NU Online News Service, Dec.17, 12:25 p.m. EST
WASHINGTON—Procedural roadblocks thrown up by Republicans to stop action on health care legislation in the Senate are putting the National Flood Insurance Program in jeopardy.
The program’s authorization runs out tomorrow, and the fact that the House has recessed until January has placed immense pressure on the Senate to act.
To deal with the issue, the House yesterday passed two bills, one extending the program until Dec. 23 through a continuing resolution, and another extending the current authorization until Feb. 28, 2010 through a provision in the Department of Defense appropriations bill.
But, the Senate must act by midnight tomorrow on the continuing resolution to keep the program in place because Senate rules delay a vote on the Defense Appropriations Act until Saturday, according to comments made yesterday by Sen. Harry Reid, D-Nev., Senate majority leader.
David Sampson, president and chief executive officer of the Property Casualty Insurers Association of America (PCI) urged Congress to extend the NFIP authorization.
“The expiration of the flood insurance program could have severe consequences on the economy and directly impact consumers,” he said in a statement.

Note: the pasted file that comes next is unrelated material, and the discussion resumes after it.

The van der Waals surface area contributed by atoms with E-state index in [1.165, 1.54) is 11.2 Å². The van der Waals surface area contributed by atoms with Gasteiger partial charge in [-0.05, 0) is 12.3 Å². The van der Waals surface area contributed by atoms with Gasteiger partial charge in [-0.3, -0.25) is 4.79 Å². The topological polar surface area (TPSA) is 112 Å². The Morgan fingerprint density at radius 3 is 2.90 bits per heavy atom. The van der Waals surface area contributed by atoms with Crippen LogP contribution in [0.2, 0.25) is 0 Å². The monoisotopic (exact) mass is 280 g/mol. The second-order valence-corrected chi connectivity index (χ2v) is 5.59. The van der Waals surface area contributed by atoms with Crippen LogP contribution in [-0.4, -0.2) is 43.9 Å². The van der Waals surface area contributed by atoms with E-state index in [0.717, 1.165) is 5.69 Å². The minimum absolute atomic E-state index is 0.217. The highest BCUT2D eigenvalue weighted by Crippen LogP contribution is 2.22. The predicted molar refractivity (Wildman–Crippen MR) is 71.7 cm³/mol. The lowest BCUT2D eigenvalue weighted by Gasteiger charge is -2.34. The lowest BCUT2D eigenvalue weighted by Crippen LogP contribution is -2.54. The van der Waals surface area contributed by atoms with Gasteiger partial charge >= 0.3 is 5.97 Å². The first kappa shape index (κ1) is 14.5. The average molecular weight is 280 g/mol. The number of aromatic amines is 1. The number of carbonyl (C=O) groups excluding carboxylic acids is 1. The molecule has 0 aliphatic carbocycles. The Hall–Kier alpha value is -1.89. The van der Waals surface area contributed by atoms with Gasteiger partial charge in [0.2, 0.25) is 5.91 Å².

“We cannot afford to compound the economic challenges our nation already faces by allowing the NFIP to lapse,” added Mr. Sampson.
“If NFIP expired, real-estate transactions in flood-prone areas could collapse, resulting in even more devastation for the housing market,” he predicted.
Officials of the National Association of Mutual Insurance Companies added that the period before Feb. 28 should be used by Congress to complete work on reforming and modernizing the program.
Its original authorization ran out last Sept. 30, and it has been extended several times since. One key problem is an inability of the Senate to agree to the provision proposed in House legislation to add wind damage coverage to the program.
Jimi Grande, NAMIC senior vice president of federal and political affairs, said that, “While it’s important that the National Flood Insurance Program remain in place for the next two months, Congress needs to stop kicking the can down the road and start working on meaningful reforms.”
“The problems facing the NFIP aren’t going away,” he said, “The program is financially unsustainable and failing to address that only makes the problem worse for homeowners, insurers and the American taxpayer.”
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